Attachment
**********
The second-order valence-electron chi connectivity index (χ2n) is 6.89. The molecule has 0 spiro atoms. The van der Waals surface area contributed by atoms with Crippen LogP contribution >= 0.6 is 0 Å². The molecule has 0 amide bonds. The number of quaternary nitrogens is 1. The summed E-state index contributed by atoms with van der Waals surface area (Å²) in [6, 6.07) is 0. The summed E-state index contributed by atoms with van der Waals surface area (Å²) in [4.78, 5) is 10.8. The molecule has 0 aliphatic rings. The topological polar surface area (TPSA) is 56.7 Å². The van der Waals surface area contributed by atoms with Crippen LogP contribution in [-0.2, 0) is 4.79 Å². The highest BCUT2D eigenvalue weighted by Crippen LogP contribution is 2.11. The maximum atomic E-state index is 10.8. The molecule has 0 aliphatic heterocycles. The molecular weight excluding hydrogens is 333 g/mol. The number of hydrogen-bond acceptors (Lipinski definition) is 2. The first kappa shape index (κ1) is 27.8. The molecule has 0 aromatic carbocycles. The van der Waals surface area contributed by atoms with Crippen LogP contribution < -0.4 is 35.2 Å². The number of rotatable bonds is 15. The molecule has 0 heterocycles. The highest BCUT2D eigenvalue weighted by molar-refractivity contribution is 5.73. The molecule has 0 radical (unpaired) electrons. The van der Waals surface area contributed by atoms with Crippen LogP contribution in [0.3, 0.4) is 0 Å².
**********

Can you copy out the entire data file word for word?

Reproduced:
The second-order valence-electron chi connectivity index (χ2n) is 6.89. The molecule has 0 spiro atoms. The van der Waals surface area contributed by atoms with Crippen LogP contribution >= 0.6 is 0 Å². The molecule has 0 amide bonds. The number of quaternary nitrogens is 1. The summed E-state index contributed by atoms with van der Waals surface area (Å²) in [6, 6.07) is 0. The summed E-state index contributed by atoms with van der Waals surface area (Å²) in [4.78, 5) is 10.8. The molecule has 0 aliphatic rings. The topological polar surface area (TPSA) is 56.7 Å². The van der Waals surface area contributed by atoms with Crippen LogP contribution in [-0.2, 0) is 4.79 Å². The highest BCUT2D eigenvalue weighted by Crippen LogP contribution is 2.11. The maximum atomic E-state index is 10.8. The molecule has 0 aliphatic heterocycles. The molecular weight excluding hydrogens is 333 g/mol. The number of hydrogen-bond acceptors (Lipinski definition) is 2. The first kappa shape index (κ1) is 27.8. The molecule has 0 aromatic carbocycles. The van der Waals surface area contributed by atoms with Crippen LogP contribution < -0.4 is 35.2 Å². The number of rotatable bonds is 15. The molecule has 0 heterocycles. The highest BCUT2D eigenvalue weighted by molar-refractivity contribution is 5.73. The molecule has 0 radical (unpaired) electrons. The van der Waals surface area contributed by atoms with Crippen LogP contribution in [0.3, 0.4) is 0 Å².